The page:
A lot of what’s going on overseas, between Russia and Ukraine, is impacting fuel and food.
This doesn’t directly tie into the vehicle problem we’ve been detailing, but it’s still important to take a look at how the war impacts inflation.
Russia is a pretty significant supplier of oil and gas, especially to Europe. And Ukraine and Russia together produce about 40% of the world’s wheat, Greiner estimated.
“Now, those two things don’t directly affect us as Americans very much, because the United States is also a very significant supplier of those two things,” he added.
The United States is what’s called a net energy exporter: meaning we produce more than we consume, which is a big change from where the country stood even 20 or so years ago.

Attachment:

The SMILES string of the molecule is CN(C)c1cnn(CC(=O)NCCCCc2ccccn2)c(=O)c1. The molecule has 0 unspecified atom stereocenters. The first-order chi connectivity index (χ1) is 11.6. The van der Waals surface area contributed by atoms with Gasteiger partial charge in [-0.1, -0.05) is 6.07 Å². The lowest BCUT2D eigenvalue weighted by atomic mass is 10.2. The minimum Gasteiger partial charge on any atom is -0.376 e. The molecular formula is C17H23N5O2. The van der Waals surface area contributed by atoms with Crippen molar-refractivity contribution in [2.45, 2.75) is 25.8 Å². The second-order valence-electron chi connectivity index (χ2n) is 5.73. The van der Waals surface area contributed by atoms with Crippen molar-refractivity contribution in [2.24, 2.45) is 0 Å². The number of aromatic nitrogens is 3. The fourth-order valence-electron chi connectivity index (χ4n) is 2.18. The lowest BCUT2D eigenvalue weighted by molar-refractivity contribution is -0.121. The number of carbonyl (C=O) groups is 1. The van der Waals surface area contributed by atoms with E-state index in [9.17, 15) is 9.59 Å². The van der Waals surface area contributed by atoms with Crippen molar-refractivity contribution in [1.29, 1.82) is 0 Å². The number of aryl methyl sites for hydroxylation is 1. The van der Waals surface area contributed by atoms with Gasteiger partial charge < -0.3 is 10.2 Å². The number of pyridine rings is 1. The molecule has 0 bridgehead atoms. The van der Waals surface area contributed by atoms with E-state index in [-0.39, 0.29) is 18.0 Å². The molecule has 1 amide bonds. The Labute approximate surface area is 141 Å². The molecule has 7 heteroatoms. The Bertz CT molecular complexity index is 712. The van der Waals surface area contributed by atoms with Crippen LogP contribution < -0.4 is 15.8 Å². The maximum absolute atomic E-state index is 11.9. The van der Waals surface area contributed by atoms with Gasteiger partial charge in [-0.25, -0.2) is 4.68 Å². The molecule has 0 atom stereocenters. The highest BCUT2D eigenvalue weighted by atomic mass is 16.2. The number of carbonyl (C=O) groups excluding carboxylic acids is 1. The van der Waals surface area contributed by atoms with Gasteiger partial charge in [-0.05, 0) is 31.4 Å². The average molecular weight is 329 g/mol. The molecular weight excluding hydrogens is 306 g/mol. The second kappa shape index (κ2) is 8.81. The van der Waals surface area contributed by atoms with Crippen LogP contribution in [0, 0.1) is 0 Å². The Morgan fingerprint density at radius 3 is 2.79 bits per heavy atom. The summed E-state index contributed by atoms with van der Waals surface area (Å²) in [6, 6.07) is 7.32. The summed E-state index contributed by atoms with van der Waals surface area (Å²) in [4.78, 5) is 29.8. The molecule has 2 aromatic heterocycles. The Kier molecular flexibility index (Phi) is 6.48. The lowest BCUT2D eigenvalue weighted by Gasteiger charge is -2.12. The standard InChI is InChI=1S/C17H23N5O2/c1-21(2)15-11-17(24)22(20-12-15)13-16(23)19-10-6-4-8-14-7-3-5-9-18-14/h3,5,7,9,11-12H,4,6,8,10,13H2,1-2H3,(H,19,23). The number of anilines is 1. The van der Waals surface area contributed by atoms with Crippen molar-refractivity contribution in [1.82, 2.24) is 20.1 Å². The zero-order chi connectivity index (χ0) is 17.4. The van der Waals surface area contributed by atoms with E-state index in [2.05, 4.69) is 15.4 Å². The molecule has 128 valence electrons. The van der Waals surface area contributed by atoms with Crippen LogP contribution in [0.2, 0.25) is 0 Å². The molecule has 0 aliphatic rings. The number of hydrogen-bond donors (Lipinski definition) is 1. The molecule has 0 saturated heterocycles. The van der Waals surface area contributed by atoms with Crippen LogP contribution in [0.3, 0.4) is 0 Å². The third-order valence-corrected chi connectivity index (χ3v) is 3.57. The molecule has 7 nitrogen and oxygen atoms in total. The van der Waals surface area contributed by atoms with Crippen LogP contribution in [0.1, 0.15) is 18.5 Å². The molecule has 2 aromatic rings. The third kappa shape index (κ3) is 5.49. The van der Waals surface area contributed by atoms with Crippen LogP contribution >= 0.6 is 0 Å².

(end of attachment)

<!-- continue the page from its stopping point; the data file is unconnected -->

“Similarly, we’re also an agricultural powerhouse here,” Greiner said. “And especially when you combine us with our neighbors, and close allies, Canada and Mexico, we are very significant suppliers of wheat and energy. So those aren’t big concerns to us in terms of how it’s going to affect us, like our direct supply. Very little of the oil that we receive here in the United States comes from Russia, which is part of the reason why it was very easy, for example, for President Biden to say that we were going to stop accepting oil and gas from Russia.”
But these things are important in terms of the global market.
“And as a result of that, you’re seeing prices go up for those things as well now, because of the fact that you’ve got, again, less supply, as a result of less coming out of Russia and Ukraine, while at the same time with oil, in particular, you’ve got OPEC that puts a cap on how much they supply, to keep prices high,” Greiner said.